Funding Boost Brings Hope to Endangered Species

Currumbin Wildlife Sanctuary can step up conservation efforts for two rare and critically endangered Australian animals, thanks to a huge funding boost from the Federal Government.

The Honourable Sussan Ley, Minister for the Environment, visited Currumbin Wildlife Sanctuary and Hospital today with the exciting news that $802,000 will be injected into breeding programs for the Kroombit Tinkerfrog and the Eastern Bristlebird. This financial backing is part of the Australian Government’s $4 million Environmental Bushfire Recovery Funding.

“We are funding on-ground action in south-east Queensland fire-affected regions and we are investing in captive breeding programs to ensure the populations of some our most at-risk species,” Minister Ley said.

Currumbin Wildlife Sanctuary has been advocating for funding to further develop these programs and is delighted that this important work is receiving support and recognition from the Australian Government.

Currumbin Wildlife Sanctuary’s Wildlife Manager Anthony Molyneux said, “It’s recognition that we have a key role to play in conservation. We’ve got a good market to be advocates for our native species, especially those in crisis.”

Thanks to the tireless efforts of our dedicated team, we have made significant developments in both our Kroombit Tinkerfrog and Eastern Bristlebird breeding programs this year.


CONSERVATION STATUS: Critically endangered

Currumbin Wildlife Sanctuary has successfully bred the highly endangered Kroombit Tinkerfrog in captivity for the first time!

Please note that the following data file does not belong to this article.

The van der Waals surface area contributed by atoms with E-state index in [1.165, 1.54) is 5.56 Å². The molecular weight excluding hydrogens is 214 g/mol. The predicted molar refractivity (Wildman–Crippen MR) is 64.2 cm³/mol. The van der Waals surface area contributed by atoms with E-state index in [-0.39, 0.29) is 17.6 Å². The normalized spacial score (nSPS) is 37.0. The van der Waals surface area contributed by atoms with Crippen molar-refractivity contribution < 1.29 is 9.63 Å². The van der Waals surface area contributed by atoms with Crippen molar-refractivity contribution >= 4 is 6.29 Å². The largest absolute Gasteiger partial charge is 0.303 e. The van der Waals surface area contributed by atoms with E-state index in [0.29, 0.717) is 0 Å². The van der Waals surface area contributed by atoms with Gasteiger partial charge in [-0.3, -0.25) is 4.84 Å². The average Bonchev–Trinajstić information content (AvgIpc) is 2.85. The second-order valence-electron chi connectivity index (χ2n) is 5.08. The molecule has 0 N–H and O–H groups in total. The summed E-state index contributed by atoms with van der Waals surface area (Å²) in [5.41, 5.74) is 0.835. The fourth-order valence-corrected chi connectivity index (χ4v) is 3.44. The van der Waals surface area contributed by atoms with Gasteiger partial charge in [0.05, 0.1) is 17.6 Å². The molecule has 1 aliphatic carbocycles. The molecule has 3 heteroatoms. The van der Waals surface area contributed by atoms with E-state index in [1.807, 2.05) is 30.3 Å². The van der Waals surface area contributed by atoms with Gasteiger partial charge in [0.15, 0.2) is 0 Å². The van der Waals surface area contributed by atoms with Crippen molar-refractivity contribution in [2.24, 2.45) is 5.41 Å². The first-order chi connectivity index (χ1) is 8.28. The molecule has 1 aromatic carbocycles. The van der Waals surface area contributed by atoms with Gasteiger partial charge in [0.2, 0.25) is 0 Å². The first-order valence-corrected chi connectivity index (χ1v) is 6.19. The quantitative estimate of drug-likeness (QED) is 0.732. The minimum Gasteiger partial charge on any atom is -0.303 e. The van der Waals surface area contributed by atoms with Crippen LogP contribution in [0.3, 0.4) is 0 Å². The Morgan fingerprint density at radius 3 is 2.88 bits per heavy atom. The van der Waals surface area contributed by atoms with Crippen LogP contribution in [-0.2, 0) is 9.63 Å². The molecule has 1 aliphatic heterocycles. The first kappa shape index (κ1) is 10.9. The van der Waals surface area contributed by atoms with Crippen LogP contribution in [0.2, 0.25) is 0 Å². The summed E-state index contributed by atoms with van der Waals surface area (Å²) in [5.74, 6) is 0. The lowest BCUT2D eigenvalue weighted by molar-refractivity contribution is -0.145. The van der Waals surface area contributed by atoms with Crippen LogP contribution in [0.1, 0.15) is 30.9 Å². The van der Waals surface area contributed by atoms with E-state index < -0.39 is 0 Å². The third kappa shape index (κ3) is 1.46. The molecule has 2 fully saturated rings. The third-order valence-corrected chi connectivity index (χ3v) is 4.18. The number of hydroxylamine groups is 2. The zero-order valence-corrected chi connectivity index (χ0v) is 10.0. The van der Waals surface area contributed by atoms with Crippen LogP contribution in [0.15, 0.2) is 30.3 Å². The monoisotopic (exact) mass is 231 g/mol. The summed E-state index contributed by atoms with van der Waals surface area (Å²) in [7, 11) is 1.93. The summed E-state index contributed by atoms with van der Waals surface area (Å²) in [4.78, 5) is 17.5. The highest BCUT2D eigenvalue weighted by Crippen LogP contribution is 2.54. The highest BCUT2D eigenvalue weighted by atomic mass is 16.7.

The tadpoles have begun to hatch, and we celebrated the history-making moment when the first of the tadpoles transformed into a tiny froglet. It’s a win two years in the making; the Sanctuary began working in collaboration with the Queensland Park and Wildlife Service in 2018. We will continue this breeding program, raising Kroombit Tinkerfrog for release to the wild, to save this ancient species from extinction.

“These funds will go towards animal husbandry and our future release plan,” says Mr Molyneux. “It’s doubling our capacity to release into the wild.”

Eastern Bristlebirds

CONSERVATION STATUS (northern population): Critically endangered

Currumbin Wildlife Sanctuary has been working to save the northern population of the Eastern bristlebird, with numbers less than 40 in the wild. We hold the only captive breeding population in Australia. Every chick is a precious step closer to attaining our goal of breeding enough offspring to release back to the wild and bolster ailing wild populations.

Keepers have to lend a hand with the rearing of chicks when female birds are inexperienced. This ensures that each precious chick survives to adulthood to join the breeding stock. Hand rearing is a time-consuming process with young chicks, requiring hand feeding hourly from dawn to late night. It’s certainly a labour of love, but this year it was well worth the effort. Breeding season spans throughout summer, so we hope there will be many more mouths to feed.

Mr Molyneux says, “This funding allows us to establish 10 – 12 breeding pairs, enough to eventually start releasing into the wild, and doing genetic rescue so that we have nice, robust genetics to release into the wild.”

Thanks to the support of the Australian government, Currumbin Wildlife Sanctuary can continue our dedicated work on these two programs, along with 13 others. Right here on the Gold Coast, our team fights to protect and preserve some of the most unique and threatened species in the world.

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